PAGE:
Barring some coordinated trolling effort from New Hampshire voters who like to mess with narratives—and they are capable of it—Rubio’s better-than-expected placement opens the exit door for Jeb Bush, Gov. Chris Christie, and Gov. John Kasich immediately after New Hampshire, and it pulls what should be a frightening amount of funds and official party support in Rubio’s direction.

And Chait on Rubio:

And Rubio has implanted himself as the leading, and probably sole, selection of the party regulars. As Rubio’s spokesman, Alex Conant, said Monday night on MSNBC, “If you don’t want Ted Cruz or Donald Trump as the nominee, you better get onboard with Marco Rubio.”

The Republican field looks at the moment like a three-candidate race. The ideological contours are not exactly clear. Rubio is the candidate acceptable to the party elite — the candidate who is providing a more attractive delivery mechanism for George W. Bush’s policies, which is what Republicans have craved since the Bush administration. Cruz and Trump are unacceptable to the Establishment, for roughly opposite reasons. Trump has no record of sincere commitment to conservative policy doctrine. Cruz has positioned himself as the high priest of conservative orthodoxy, flaying his fellow Republicans for their inability to impose their policies over President Obama’s veto. On foreign policy, Rubio is the most orthodox neoconservative hawk, and Trump and Cruz are more neo-isolationist. All three would repeal Obamacare and replace it with something undefined but wonderful, and pass gargantuan, regressive tax cuts. (Cruz’s plan is the least fiscally irresponsible of the three, recompensing some of the tax cut for the rich with a tax hike on the middle class and poor.)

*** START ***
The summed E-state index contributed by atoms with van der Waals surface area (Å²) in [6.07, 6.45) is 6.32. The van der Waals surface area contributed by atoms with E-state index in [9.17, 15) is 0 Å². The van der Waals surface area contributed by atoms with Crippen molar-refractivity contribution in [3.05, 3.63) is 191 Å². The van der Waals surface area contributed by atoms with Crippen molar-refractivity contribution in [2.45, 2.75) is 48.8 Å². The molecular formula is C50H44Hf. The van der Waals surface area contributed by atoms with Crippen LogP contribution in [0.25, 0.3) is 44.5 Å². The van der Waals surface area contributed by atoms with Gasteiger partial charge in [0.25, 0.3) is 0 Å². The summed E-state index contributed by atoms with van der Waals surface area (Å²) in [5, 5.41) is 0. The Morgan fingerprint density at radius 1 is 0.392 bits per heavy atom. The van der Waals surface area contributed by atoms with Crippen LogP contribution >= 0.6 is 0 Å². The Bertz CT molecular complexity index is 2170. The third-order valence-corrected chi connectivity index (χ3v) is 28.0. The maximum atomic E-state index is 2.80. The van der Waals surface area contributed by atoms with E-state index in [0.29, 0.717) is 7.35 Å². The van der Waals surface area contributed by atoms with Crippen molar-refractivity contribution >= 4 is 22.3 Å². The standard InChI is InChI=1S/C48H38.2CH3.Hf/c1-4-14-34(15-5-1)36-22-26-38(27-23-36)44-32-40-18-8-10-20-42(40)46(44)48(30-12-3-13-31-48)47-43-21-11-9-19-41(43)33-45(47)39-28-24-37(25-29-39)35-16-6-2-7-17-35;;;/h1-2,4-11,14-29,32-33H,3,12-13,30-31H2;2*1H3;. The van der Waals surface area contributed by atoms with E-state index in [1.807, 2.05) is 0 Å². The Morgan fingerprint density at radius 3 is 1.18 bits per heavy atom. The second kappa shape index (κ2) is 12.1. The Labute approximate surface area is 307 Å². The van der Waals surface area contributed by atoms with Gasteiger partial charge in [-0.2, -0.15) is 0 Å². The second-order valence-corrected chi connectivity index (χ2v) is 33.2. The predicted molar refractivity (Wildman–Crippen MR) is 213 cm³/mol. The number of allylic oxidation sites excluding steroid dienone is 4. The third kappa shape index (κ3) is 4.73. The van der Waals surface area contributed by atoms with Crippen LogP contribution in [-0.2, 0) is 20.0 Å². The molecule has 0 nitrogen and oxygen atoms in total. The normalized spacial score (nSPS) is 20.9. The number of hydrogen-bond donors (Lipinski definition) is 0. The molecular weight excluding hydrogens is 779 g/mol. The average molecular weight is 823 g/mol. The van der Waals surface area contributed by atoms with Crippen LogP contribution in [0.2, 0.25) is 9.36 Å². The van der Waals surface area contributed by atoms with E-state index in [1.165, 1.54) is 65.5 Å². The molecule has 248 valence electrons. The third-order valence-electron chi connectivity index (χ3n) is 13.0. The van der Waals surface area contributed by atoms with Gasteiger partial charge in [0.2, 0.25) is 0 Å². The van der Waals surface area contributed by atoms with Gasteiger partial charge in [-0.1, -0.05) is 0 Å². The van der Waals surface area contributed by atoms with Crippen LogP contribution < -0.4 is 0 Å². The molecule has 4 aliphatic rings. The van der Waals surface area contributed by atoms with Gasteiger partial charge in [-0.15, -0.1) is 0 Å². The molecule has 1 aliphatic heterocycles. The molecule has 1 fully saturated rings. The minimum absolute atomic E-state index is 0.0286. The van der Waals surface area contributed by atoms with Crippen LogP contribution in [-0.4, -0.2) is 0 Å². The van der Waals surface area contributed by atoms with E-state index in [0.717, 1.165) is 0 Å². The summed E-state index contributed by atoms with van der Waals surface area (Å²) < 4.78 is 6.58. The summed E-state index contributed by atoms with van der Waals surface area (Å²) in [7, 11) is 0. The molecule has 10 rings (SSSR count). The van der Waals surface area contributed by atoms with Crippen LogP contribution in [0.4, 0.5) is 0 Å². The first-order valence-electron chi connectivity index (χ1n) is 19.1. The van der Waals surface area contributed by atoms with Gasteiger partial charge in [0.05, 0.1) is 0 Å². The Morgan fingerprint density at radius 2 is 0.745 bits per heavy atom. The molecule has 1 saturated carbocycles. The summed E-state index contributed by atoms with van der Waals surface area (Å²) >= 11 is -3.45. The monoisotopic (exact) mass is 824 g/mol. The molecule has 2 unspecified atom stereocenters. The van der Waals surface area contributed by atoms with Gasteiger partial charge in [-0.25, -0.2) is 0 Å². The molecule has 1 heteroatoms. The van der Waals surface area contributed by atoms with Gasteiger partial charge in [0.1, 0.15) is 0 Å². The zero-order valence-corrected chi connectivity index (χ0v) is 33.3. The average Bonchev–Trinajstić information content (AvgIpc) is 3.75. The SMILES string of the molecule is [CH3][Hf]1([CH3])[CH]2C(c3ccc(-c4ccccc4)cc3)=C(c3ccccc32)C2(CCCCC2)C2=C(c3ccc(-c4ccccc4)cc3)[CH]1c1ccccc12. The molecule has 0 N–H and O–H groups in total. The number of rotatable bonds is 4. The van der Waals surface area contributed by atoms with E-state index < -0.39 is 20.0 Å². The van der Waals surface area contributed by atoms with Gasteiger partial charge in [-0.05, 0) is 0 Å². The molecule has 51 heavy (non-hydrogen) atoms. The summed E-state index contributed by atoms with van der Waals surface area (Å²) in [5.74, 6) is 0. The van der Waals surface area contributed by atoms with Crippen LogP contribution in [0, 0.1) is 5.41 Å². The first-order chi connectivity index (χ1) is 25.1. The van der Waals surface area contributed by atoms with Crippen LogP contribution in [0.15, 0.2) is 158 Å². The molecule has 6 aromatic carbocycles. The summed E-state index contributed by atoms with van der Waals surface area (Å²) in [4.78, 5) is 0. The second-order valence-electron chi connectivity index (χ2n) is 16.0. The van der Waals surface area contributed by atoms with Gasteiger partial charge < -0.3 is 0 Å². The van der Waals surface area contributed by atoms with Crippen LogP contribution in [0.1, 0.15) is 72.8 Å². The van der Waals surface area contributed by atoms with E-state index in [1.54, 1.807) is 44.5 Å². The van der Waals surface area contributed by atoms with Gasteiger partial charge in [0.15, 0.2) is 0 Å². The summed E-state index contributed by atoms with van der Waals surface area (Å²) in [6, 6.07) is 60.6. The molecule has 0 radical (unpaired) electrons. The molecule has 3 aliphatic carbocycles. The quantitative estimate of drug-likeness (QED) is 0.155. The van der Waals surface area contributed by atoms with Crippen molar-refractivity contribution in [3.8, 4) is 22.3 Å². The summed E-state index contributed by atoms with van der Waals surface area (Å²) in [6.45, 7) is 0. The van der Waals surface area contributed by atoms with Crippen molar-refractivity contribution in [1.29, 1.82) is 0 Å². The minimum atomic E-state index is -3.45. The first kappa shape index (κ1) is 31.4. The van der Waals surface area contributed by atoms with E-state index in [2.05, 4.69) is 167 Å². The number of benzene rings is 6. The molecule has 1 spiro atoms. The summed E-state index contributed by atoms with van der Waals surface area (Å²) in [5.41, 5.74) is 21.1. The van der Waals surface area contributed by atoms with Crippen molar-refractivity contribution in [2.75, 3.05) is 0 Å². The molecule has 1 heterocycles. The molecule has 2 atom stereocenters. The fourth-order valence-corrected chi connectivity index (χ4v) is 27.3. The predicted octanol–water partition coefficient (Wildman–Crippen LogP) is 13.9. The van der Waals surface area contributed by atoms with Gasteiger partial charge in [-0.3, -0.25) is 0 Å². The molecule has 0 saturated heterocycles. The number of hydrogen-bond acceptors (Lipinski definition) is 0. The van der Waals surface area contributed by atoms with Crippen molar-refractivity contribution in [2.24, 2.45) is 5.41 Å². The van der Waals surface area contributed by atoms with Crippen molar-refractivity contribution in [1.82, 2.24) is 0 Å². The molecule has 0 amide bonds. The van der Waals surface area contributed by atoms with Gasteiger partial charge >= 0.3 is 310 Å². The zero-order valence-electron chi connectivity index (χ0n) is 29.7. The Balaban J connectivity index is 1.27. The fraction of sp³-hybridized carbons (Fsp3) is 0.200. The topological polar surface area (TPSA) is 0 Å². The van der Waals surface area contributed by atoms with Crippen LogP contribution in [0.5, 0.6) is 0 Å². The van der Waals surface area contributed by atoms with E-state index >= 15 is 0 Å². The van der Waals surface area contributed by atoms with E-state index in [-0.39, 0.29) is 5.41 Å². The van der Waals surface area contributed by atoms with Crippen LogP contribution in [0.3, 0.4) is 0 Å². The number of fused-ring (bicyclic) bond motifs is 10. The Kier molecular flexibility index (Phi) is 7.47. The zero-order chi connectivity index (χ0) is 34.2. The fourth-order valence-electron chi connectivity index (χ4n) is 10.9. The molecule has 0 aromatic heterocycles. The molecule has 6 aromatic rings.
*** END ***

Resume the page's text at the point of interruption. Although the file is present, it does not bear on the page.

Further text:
As for the Democratic side, I’ll go with Jamelle Bouie’s pre-results take:

Win or lose, that counts. It’s the Democratic analogue to Reagan’s 1976 primary against Gerald Ford—a sign of the times and of the future. If Sanders wins Iowa, New Hampshire, and the nomination, then he’ll bring (or drag) the Democratic Party to the left. If he loses, then he’ll represent the largest faction in the party, with the power to hold a President Hillary Clinton accountable and even shape her administration, from appointments and nominations to regulatory policy.